With the melody in the bass line, what do you call these chords?

The posted chord names do n’t make smell to me, unless there is more music that we are not aware of. OP may have secret harmonic considerations, for example, something in their ears that we ca n’t hear, which may mitigate the utility of the rest of this answer. We ‘ll see ….

How Else Might These Chords Be Named?

Seeing F9, I am expecting that chord to be going somewhere, but where ? This would normally be heading to some type of Bb chord ( there are a few early slightly more alien common suspects ), but there is no Bb portray among the other chords ; possibly that is however to come. Further, F9 contains an Eb, which is besides not among any of the give notes. An Fadd9 could make feel here, since the notes of that chord are F, C, and G, i, the root, one-fifth, and ninth of Fadd9. There is some ambiguity since there is no third base here .
The first harmonize is credibly Am7 with A, C, and G, the root, third, and one-seventh of that chord. This is all you need to convincingly articulation a seventh chord ; in fact seventh chord voicings containing only the root, third base, and seventh are then useful and common that they have a name : shell voicings. Let ‘s grant that the first harmonize is Am7, then .
Calling the second base chord CMaj7 seems debatable. The notes here are B, C, and G. If it were a CMaj7, the third is missing ; this in itself is not a deal-breaker. The major 7th is in the sea bass of the chord, which is a little strange, but not unheard of, and again not a deal-breaker. I suppose that it would be very well to call this CMaj7, but thinking of the chords that way makes the chords seem more electrostatic than they are when I play through the actual voicings as written. alternatively, I am tempted to call the second gear chord a G, or possibly dependable, a G11. The written voicing has the root, third, and eleventh of this chord.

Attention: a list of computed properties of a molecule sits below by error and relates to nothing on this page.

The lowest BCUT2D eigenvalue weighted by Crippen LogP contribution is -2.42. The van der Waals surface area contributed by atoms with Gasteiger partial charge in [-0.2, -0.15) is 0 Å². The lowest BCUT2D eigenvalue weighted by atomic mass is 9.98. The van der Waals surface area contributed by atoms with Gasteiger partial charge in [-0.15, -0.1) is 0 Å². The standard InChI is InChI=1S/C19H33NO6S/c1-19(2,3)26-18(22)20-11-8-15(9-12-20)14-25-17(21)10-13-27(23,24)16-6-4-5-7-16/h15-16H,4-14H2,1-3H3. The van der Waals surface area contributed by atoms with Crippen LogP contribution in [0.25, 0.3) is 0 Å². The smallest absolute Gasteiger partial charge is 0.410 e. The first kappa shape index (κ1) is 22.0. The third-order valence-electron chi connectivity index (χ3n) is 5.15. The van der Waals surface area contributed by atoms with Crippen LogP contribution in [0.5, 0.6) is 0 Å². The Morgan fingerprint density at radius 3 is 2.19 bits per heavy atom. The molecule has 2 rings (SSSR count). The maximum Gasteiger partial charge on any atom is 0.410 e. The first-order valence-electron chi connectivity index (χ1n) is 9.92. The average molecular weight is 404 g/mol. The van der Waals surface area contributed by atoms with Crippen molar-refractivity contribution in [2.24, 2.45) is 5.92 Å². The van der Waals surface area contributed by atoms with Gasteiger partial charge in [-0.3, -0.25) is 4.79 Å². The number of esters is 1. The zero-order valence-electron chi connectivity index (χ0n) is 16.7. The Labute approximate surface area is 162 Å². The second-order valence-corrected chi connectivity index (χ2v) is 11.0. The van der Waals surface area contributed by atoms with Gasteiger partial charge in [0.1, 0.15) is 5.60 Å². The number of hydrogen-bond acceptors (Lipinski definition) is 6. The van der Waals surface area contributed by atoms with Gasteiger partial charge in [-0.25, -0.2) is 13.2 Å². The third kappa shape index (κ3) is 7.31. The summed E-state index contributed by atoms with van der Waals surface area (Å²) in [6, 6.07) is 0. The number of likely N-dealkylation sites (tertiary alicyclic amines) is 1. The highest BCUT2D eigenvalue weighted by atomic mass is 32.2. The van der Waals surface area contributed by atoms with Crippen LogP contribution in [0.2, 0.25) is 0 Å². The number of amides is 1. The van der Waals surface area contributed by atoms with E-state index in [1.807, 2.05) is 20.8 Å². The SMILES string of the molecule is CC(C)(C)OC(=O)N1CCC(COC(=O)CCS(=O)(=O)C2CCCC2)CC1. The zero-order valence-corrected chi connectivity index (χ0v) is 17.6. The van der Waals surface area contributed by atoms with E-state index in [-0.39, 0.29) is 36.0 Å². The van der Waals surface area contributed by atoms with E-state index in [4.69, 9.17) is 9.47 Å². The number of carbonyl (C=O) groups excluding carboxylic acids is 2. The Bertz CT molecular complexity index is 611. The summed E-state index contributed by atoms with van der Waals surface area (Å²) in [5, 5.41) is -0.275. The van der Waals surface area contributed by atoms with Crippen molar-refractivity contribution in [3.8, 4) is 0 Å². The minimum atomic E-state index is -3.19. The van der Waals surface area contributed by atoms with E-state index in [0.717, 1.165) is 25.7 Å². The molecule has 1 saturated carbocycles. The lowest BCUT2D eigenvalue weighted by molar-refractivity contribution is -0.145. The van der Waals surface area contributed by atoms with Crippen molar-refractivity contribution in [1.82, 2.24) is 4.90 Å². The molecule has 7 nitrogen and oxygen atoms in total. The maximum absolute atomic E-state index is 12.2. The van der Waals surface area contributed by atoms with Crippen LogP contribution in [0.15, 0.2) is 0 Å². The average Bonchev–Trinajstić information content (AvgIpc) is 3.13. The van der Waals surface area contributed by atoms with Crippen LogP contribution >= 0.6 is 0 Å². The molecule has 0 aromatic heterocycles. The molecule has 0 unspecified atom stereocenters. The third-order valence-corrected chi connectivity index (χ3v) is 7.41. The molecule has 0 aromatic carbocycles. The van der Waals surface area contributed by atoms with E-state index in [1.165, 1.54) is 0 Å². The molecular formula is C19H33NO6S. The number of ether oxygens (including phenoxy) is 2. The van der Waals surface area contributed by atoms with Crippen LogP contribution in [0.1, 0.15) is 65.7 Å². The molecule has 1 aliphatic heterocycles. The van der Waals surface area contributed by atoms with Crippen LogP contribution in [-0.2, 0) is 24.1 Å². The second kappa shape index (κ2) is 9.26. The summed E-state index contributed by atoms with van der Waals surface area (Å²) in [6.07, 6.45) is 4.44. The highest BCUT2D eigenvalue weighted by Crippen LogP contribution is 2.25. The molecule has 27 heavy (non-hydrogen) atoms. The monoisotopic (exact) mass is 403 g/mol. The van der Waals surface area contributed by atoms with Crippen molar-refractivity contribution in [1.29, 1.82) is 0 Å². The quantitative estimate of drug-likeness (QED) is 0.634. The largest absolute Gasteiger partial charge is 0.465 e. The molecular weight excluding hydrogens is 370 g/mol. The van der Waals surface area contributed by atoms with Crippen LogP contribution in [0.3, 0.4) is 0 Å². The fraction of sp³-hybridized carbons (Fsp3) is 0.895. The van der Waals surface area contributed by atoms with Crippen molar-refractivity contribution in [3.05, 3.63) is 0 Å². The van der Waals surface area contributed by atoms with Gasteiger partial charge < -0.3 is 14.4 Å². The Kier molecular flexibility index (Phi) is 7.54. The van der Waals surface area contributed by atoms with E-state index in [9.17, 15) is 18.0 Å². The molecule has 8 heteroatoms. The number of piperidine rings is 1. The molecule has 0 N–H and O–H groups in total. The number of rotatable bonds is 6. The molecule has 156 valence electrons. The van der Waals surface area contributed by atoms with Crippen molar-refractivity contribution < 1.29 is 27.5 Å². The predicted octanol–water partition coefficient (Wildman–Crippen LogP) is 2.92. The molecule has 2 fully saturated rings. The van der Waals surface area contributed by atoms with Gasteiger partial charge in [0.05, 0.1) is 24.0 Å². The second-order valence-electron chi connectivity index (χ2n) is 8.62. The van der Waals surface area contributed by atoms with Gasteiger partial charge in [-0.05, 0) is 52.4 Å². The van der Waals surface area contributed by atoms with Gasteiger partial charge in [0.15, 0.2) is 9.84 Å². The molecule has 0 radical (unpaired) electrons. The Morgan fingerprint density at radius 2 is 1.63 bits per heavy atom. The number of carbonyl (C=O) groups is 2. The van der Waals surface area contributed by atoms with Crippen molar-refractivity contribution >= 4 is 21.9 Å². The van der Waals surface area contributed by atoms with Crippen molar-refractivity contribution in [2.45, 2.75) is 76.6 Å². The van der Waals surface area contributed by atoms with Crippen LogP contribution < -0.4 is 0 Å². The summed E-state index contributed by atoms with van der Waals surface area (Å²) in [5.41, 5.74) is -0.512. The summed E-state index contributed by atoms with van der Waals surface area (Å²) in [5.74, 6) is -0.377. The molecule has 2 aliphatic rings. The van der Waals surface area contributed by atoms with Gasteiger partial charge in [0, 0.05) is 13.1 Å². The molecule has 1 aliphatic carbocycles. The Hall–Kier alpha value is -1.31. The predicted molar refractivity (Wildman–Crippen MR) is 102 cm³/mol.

The one-third chord contains E, C, and G, so calling it C seems natural.

Given the above, I would be tempted to write the progress as Am7 G11 C Fadd9. That is, in roman numerals : vi7 V I IV. now the IV chord, the Fadd9 might go back to the I harmonize, which seems kind of natural to me since I think that C sounds like the tonic hera.

Pedal Points

It is more coarse to find minor chords with 11ths than it is to find major chords with 11ths ; this is because the third and fourth of a major harmonize are lone a half-step apart, i, the 11th is a minor ninth above the major third base. This sound is n’t always appealing, but sometimes it works identical nicely. In the post music the top two notes C and G are maintained throughout, making them pedal points. Pedal points are normally in the bass, but they do n’t have to be. This actually helps mitigate the disagreement of the G11 harmonize by placing that minor 9th in a larger context ; pedal bespeak passages frequently temporarily admit some noise. Viewed as a pedal point, the C is first the minor one-third of Am7, then the 11th of G11 ( a disagreement ), then the root of the C, and last the one-fifth of Fadd9 .

Wrap Up

So I would, at least as a beginning, think of these chords as Am7 G11 C Fadd9, and if I were looking for early notes to flesh things out I might use the notes of those chords to guide my intend .
incidentally, when I played the mail music I was immediately reminded of this tune by The Shins that was democratic respective years ago .

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